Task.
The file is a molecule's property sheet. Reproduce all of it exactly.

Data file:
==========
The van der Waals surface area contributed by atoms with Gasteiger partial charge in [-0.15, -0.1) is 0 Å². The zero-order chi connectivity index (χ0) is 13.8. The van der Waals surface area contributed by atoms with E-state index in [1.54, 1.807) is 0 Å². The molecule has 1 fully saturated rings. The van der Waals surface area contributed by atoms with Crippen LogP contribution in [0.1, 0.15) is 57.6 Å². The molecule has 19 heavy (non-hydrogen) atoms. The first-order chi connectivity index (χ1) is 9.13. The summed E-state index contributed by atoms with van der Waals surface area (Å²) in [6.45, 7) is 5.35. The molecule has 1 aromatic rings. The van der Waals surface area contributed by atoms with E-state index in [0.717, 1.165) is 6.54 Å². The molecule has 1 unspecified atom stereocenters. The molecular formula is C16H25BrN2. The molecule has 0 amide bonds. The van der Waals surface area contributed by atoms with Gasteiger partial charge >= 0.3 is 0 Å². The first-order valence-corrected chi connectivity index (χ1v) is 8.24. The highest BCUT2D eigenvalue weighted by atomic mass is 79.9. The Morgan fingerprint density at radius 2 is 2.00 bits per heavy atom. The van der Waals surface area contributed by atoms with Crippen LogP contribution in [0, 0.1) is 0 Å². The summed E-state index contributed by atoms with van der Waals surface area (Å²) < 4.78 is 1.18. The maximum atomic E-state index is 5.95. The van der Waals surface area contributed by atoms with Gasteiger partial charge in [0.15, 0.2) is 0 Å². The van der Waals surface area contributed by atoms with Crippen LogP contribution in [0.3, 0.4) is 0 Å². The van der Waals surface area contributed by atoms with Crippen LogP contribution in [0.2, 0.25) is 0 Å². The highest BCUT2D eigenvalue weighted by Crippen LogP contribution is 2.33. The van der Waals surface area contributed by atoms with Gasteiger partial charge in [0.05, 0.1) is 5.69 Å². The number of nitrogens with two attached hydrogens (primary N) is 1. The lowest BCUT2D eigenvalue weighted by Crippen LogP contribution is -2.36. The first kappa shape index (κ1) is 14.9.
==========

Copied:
The van der Waals surface area contributed by atoms with Gasteiger partial charge in [-0.15, -0.1) is 0 Å². The zero-order chi connectivity index (χ0) is 13.8. The van der Waals surface area contributed by atoms with E-state index in [1.54, 1.807) is 0 Å². The molecule has 1 fully saturated rings. The van der Waals surface area contributed by atoms with Crippen LogP contribution in [0.1, 0.15) is 57.6 Å². The molecule has 19 heavy (non-hydrogen) atoms. The first-order chi connectivity index (χ1) is 9.13. The summed E-state index contributed by atoms with van der Waals surface area (Å²) in [6.45, 7) is 5.35. The molecule has 1 aromatic rings. The van der Waals surface area contributed by atoms with E-state index in [0.717, 1.165) is 6.54 Å². The molecule has 1 unspecified atom stereocenters. The molecular formula is C16H25BrN2. The molecule has 0 amide bonds. The van der Waals surface area contributed by atoms with Gasteiger partial charge >= 0.3 is 0 Å². The first-order valence-corrected chi connectivity index (χ1v) is 8.24. The highest BCUT2D eigenvalue weighted by atomic mass is 79.9. The Morgan fingerprint density at radius 2 is 2.00 bits per heavy atom. The van der Waals surface area contributed by atoms with Crippen LogP contribution in [0, 0.1) is 0 Å². The summed E-state index contributed by atoms with van der Waals surface area (Å²) < 4.78 is 1.18. The maximum atomic E-state index is 5.95. The van der Waals surface area contributed by atoms with Gasteiger partial charge in [0.15, 0.2) is 0 Å². The van der Waals surface area contributed by atoms with Crippen LogP contribution in [0.3, 0.4) is 0 Å². The van der Waals surface area contributed by atoms with Crippen LogP contribution in [0.2, 0.25) is 0 Å². The highest BCUT2D eigenvalue weighted by Crippen LogP contribution is 2.33. The van der Waals surface area contributed by atoms with Gasteiger partial charge in [0.05, 0.1) is 5.69 Å². The number of nitrogens with two attached hydrogens (primary N) is 1. The lowest BCUT2D eigenvalue weighted by Crippen LogP contribution is -2.36. The first kappa shape index (κ1) is 14.9.